Capital Digest

November 18, 1992 1 min read

Secretary of Education Lamar Alexander last week named Mark D. Musick, the president of the Southern Regional Education Board, as chairman of the National Assessment Governing Board, and appointed four new members to the panel.

The new members are Jason Millman, a professor of educational research and methodology at Cornell University; Richard P. Mills, the commissioner of education in Vermont; Michael T. Nettles, a professor of education and public policy at the University of Michigan; and Marilyn Whirry, an English teacher at Mira Costa High School in Manhattan Beach, Calif.

Mr. Alexander also reappointed three members whose terms had expired: Mr. Musick, Chester E. Finn Jr., a partner in the Edison Project, and Charlotte Crabtree, a professor of education at the University of California at Los Angeles.

The 24-member board sets policy for the National Assessment of Educational Progress, a Congressionally mandated project that gauges student achievement nationwide in a range of subjects.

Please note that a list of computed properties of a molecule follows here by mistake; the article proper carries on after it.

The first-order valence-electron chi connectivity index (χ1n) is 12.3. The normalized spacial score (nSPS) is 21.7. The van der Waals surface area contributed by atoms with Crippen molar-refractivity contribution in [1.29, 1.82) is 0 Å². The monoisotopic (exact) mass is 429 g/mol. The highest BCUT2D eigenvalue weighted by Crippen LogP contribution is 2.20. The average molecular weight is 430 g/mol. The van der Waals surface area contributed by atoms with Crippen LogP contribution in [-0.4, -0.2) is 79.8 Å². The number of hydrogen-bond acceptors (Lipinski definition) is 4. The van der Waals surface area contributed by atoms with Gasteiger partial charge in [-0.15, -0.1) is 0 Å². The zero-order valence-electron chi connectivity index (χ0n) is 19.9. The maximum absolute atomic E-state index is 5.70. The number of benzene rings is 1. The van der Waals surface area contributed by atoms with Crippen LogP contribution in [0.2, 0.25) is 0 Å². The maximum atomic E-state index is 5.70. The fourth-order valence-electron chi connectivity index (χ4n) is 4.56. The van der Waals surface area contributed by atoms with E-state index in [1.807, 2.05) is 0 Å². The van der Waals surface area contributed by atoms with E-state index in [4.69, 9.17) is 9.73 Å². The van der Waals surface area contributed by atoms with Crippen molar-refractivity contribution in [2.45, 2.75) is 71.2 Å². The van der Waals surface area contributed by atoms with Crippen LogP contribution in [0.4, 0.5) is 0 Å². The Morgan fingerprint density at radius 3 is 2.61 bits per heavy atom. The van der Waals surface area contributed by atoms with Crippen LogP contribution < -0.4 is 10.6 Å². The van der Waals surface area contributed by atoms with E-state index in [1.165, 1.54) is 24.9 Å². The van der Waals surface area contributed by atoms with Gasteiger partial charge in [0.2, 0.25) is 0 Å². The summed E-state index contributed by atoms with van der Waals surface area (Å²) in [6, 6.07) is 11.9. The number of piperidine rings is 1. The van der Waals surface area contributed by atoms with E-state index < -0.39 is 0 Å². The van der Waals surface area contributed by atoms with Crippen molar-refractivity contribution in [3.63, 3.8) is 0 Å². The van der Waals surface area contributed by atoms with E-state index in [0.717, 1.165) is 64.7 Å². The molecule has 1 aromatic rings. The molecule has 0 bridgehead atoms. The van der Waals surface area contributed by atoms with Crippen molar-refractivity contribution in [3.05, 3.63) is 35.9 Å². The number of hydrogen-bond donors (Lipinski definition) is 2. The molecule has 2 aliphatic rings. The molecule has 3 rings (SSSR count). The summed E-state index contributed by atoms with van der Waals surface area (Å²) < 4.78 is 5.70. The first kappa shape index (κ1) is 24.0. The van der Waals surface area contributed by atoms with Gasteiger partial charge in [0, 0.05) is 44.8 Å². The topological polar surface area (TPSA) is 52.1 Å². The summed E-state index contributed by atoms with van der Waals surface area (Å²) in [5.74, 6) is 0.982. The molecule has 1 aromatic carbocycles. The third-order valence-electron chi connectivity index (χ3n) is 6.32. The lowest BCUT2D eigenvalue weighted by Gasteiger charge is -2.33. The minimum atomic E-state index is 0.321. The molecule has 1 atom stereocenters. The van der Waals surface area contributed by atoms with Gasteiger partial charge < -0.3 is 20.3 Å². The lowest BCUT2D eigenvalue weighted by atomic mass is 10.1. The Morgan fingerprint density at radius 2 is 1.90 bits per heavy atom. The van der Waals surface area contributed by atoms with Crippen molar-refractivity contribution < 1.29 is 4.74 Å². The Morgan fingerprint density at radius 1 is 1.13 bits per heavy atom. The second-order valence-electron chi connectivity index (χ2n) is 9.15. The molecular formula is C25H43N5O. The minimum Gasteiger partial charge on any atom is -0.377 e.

The Labor Department is expected soon to charge Food Lion, a major supermarket chain, with violations of child-labor laws.

The company, which operates about 1,000 stores in 14 states, reportedly will be charged with more than 1,400 violations of federal laws. The vast majority involve hazardous work orders, such as teenagers working near meat slicers or paper balers.

Jan Ellis, a Labor Department spokeswoman, would not confirm the number of violations alleged against Food Lion. She said her agency was concluding an investigation into charges of overtime and child-labor violations by the firm.

A version of this article appeared in the November 18, 1992 edition of Education Week as Capital Digest